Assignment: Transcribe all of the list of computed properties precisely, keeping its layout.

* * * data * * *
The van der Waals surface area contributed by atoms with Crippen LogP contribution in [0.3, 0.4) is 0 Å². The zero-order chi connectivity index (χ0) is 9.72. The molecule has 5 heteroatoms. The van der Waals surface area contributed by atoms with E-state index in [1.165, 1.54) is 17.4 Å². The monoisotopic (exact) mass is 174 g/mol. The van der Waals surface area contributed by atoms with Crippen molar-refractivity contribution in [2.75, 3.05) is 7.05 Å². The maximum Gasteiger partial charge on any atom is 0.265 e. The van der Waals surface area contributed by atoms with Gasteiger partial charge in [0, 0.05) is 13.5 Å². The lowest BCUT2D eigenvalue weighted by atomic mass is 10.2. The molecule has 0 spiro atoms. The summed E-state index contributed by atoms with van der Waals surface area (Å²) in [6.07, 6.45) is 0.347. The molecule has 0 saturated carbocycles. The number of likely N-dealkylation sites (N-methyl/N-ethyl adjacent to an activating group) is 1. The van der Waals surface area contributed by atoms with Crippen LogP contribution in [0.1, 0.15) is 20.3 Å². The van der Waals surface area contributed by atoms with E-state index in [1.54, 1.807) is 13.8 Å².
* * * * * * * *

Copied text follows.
The van der Waals surface area contributed by atoms with Crippen LogP contribution in [0.3, 0.4) is 0 Å². The zero-order chi connectivity index (χ0) is 9.72. The molecule has 5 heteroatoms. The van der Waals surface area contributed by atoms with E-state index in [1.165, 1.54) is 17.4 Å². The monoisotopic (exact) mass is 174 g/mol. The van der Waals surface area contributed by atoms with Crippen molar-refractivity contribution in [2.75, 3.05) is 7.05 Å². The maximum Gasteiger partial charge on any atom is 0.265 e. The van der Waals surface area contributed by atoms with Gasteiger partial charge in [0, 0.05) is 13.5 Å². The lowest BCUT2D eigenvalue weighted by atomic mass is 10.2. The molecule has 0 spiro atoms. The summed E-state index contributed by atoms with van der Waals surface area (Å²) in [6.07, 6.45) is 0.347. The molecule has 0 saturated carbocycles. The number of likely N-dealkylation sites (N-methyl/N-ethyl adjacent to an activating group) is 1. The van der Waals surface area contributed by atoms with Crippen LogP contribution in [0.1, 0.15) is 20.3 Å². The van der Waals surface area contributed by atoms with E-state index in [1.54, 1.807) is 13.8 Å².